Pulling out a couple hairs from the head can be painful, but imagine pulling out coin-sized sections of hair at once or gradual chunks by pulling one hair out at a time.
This can be the reality for those who have a severe form of trichotillomania, a hair pulling impulse control disorder.
There are different levels of severity and areas where an individual chooses to pull hair from, according to the Trichotillomania Learning Center (TLC) website. For example, any area of the body that has hair can be a candidate.
Although it is referred to as an impulse control disorder, the TLC said it can be considered to be a habit or addiction or a behavior that’s part of obsessive-compulsive disorder or a tic disorder. It is also a “part of a family of "body-focused repetitive behaviors" (BRFBs) along with skin picking and nail biting.”
The age of onset is usually 12 to 13, according to Mental Health America’s website. An abnormal psychology textbook said that one to five percent of college students have been observed with this disorder, and more females than males report having trichotillomania.
I have my own personal experience with a minor form of trichotillomania. When I was younger, I would pull hair out of my eyebrows and eyelashes. At one point, I remember some hair loss in those areas, though it never got to the point of baldness. I would also run my hands through my hair constantly and would sometimes pick hair out. Again, it was not to an extreme. These might seem to be more “normal” areas to pick hair from, but I also used tweezers to pick my leg hair.
Of course, this was all pretty embarrassing for me. I would usually do this in private, though it was such a habit that I would also do this in public and around family members. I faintly remember my grandmother scolding me in church and my parents telling me to stop and teasing me. However, I would always feel tension when I wasn’t allowed to indulge.
I was diagnosed as a child with obsessive-compulsive disorder, and other compulsions I had were to smell my hands and write almost every exact thing I did per day in a planner. This reinforces the resources I’ve read that suggest trichotillomania is a type of compulsion associated with OCD.
According to the OCD Center of Los Angeles’ website, tension can be relieved by the hair pulling. The hair pulling is usually “triggered by a negative mood state or occur[s] in response to stress, but may also occur while an individual is calm and relaxed.”
This is definitely indicative of my childhood experiences. Looking back, I think it was a way to relieve anxiety. I always felt a sense of relief after pulling hair, though I wasn’t always in a stressed state to begin with. Pulling out hair was also something to do when I was bored and needed to occupy my hands. Sometimes I would even feel a type of stress after, especially when my parents and grandmother called me out on my behavior and made me feel ashamed.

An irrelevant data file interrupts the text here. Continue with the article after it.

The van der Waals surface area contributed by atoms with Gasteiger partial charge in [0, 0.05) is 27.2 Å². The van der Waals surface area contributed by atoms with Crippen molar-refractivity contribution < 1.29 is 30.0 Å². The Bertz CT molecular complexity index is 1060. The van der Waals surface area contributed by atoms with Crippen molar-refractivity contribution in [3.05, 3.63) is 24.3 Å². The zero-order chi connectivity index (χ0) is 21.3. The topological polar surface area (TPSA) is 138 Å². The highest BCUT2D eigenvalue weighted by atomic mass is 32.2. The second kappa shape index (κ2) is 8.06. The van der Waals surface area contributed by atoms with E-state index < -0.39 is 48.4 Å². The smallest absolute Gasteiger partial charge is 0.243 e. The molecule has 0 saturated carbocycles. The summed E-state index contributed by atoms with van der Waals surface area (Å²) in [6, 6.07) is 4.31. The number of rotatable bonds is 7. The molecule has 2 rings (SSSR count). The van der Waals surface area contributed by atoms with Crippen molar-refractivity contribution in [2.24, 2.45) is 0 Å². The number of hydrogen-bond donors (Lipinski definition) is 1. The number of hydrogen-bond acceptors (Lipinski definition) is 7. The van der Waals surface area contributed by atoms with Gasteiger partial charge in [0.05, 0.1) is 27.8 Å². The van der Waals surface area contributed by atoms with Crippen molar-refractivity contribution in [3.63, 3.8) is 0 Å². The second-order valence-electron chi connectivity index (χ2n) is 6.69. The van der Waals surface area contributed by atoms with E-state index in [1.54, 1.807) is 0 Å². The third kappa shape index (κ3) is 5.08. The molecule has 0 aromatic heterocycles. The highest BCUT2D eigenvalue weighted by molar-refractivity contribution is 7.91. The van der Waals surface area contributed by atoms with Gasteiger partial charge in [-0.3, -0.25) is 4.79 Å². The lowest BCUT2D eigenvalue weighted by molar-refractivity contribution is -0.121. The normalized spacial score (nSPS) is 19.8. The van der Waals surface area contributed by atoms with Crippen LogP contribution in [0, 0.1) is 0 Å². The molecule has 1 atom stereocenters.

I remember my father bringing this behavior up to my psychologist or psychiatrist at the time. I always became agonizingly embarrassed and shy at the mention of my hair pulling and other weird compulsions. I was never diagnosed to my knowledge, but I also did my best to keep it away from my therapist and others due to my embarrassment. I didn’t see my depression and anger as embarrassing as these strange compulsions I had.
Eventually I decreased the amount of time I spent with these behaviors. It was probably a mix of the embarrassment and continued teasing from my family as well as a decrease overall in my OCD symptoms and an increase in depressive symptoms. I now have different ways of dealing with the above, usually by mentally controlling the impulses or indulging sometimes in private.
Although I still have some compulsions left over (and generally have my hands occupied in some way), they don’t necessarily interfere with my life or cause the same amount of embarrassment. Like the TLC website said, trichotillomania can be mild and “quelled with a bit of extra awareness and concentration,” at least in my case.
I never knew it was a disorder until recently, and I loosely associated it with my childhood experiences with OCD and the other compulsions I had and have. I actually tend to forget my OCD remnants because they have been with me for quite a while, and my depression seems more pervasive.
Cognitive behavior therapy and medication can relieve some symptoms. If you think you may have this disorder, see a mental health professional for more information and help.
“Abnormal Psychology: An Integrative Approach” by David Barlow and V. Mark Durand